In the weeks following his wife's miscarriage, Ian Wallach found himself adrift in a sea of floral arrangements and casseroles. A report on life after loss.
It started perfectly. A rocking romance, magical wedding, decadent honeymoon, came home pregnant. My wife stomps out of the bathroom, half-smiling, half-accusatory, holding a plastic stick with a plus sign and yelling, "Ian, you got me pregnant!" Thirteen weeks later, we see the color flee from the face of our ob-gyn, and he tells us that this being was not meant to be.
"Specialist" was a title with which we would become too familiar. Specialist number one told us that, unless we were deeply religious, we needed a D & C (dilation and curettage—in this case, a fancy term for ending a pregnancy). Over the next few years, more specialists explained more acronyms, like IUI (intrauterine insemination) and IVF (in vitro fertilization). We tried to understand the science behind each procedure, made ourselves believe we did, and gave each one a shot. Money rolled out while bad news washed in. And then several specialists (and one acupuncturist) suggested we try donor eggs.
I dutifully scoured online profiles of hundreds of prospective donors. We had one shared rule: The profile had to be free of typos. When my wife realized I was looking for someone who resembled her, she asked, "What the hell are you doing? She needs shinier hair! To be thinner, taller, better than you've seen before." She immediately took over. For a week she prowled the Net for younger, fertile women who could look as much at home in a framed family portrait as they would in a bikini, spread across a Ferrari. Had a stranger seen my wife, they might have wondered whether she was seeking out chat-room hosts or Russian mail-order brides.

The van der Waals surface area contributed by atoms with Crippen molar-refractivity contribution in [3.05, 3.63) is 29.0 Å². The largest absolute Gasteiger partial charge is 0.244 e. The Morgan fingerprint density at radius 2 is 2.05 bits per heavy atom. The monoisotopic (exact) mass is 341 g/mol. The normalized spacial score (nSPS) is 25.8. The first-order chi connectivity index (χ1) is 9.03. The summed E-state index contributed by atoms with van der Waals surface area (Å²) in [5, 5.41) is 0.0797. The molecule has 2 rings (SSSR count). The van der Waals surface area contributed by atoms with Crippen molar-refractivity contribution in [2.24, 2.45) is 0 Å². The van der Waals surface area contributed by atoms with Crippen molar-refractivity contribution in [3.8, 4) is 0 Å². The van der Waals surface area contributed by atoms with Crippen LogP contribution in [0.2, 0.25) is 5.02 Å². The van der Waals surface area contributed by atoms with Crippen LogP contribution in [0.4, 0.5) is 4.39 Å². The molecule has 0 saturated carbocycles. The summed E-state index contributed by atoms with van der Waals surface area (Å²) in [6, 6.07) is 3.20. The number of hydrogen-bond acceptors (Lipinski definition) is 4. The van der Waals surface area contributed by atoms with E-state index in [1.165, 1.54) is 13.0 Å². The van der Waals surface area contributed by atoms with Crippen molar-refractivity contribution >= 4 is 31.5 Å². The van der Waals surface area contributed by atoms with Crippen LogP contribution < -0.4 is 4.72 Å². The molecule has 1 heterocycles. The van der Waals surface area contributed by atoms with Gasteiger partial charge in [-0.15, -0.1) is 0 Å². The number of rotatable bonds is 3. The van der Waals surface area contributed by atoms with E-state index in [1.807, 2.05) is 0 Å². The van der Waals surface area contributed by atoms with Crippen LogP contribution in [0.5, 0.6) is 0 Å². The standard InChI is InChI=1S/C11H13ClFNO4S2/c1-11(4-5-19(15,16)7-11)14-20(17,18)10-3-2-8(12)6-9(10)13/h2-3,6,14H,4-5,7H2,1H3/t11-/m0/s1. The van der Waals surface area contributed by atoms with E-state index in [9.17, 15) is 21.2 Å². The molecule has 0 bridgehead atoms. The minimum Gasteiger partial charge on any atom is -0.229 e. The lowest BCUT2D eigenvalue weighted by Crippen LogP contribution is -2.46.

A donor gave us 11 eggs and two chances. One procedure required many injections and five eggs but brought only frustration and sadness. After the second attempt, which used the remaining six eggs, we waited for the phone call. I promised I would take it, because my wife had answered all the others. It came late, which we decided wasn't good. But then something so unexpected happened: We did not get bad news.
Suddenly we were able to spend days, and then weeks, sharing a secret that seemed to cure an invisible injury. Weeks became months. We saw a moving head on a monitor. Later, tiny hands. We heard racing heartbeats (that I'd record on my iPhone). Three months in, we braced for the same fear-inducing test—the "nuchal fold," or neck measurement, scan—that had led to heartbreak once before. Somehow, still, there was no bad news.
A doctor—a specialist, even—said words like healthy and female. On the short drive home, we quickly agreed on a name. We began designing the baby's room and thinking how our lives would change. We sent a global e-mail, with the subject line "Congratulations to Us." I wrote, "Yesterday we passed the three-month-now-it's-okay-to-speak-about-it deadline, so we can announce that we are expecting a healthy baby girl to arrive in early January."